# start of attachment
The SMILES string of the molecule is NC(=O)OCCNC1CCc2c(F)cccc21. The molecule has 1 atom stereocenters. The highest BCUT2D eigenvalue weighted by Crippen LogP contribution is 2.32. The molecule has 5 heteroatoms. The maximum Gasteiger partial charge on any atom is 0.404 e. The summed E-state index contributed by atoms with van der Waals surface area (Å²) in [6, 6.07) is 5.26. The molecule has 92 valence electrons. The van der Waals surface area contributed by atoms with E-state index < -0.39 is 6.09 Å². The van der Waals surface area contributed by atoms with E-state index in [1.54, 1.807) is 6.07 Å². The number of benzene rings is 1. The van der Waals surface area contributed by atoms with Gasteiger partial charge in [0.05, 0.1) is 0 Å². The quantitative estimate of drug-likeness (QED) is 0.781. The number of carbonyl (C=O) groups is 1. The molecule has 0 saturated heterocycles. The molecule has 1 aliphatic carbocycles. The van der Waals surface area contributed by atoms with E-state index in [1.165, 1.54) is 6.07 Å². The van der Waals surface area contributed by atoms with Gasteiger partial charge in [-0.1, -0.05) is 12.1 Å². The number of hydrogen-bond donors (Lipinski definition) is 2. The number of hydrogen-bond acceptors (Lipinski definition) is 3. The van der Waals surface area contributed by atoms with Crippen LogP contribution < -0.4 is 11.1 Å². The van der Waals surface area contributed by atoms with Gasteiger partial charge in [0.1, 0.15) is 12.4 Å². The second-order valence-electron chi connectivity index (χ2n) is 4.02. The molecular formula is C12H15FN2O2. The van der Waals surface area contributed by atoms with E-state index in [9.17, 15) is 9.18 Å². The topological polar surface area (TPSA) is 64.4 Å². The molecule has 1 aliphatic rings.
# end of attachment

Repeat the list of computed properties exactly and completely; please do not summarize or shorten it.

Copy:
The SMILES string of the molecule is NC(=O)OCCNC1CCc2c(F)cccc21. The molecule has 1 atom stereocenters. The highest BCUT2D eigenvalue weighted by Crippen LogP contribution is 2.32. The molecule has 5 heteroatoms. The maximum Gasteiger partial charge on any atom is 0.404 e. The summed E-state index contributed by atoms with van der Waals surface area (Å²) in [6, 6.07) is 5.26. The molecule has 92 valence electrons. The van der Waals surface area contributed by atoms with E-state index < -0.39 is 6.09 Å². The van der Waals surface area contributed by atoms with E-state index in [1.54, 1.807) is 6.07 Å². The number of benzene rings is 1. The van der Waals surface area contributed by atoms with Gasteiger partial charge in [0.05, 0.1) is 0 Å². The quantitative estimate of drug-likeness (QED) is 0.781. The number of carbonyl (C=O) groups is 1. The molecule has 0 saturated heterocycles. The molecule has 1 aliphatic carbocycles. The van der Waals surface area contributed by atoms with E-state index in [1.165, 1.54) is 6.07 Å². The van der Waals surface area contributed by atoms with Gasteiger partial charge in [-0.1, -0.05) is 12.1 Å². The number of hydrogen-bond donors (Lipinski definition) is 2. The number of hydrogen-bond acceptors (Lipinski definition) is 3. The van der Waals surface area contributed by atoms with Crippen LogP contribution < -0.4 is 11.1 Å². The van der Waals surface area contributed by atoms with Gasteiger partial charge in [0.1, 0.15) is 12.4 Å². The second-order valence-electron chi connectivity index (χ2n) is 4.02. The molecular formula is C12H15FN2O2. The van der Waals surface area contributed by atoms with E-state index in [9.17, 15) is 9.18 Å². The topological polar surface area (TPSA) is 64.4 Å². The molecule has 1 aliphatic rings.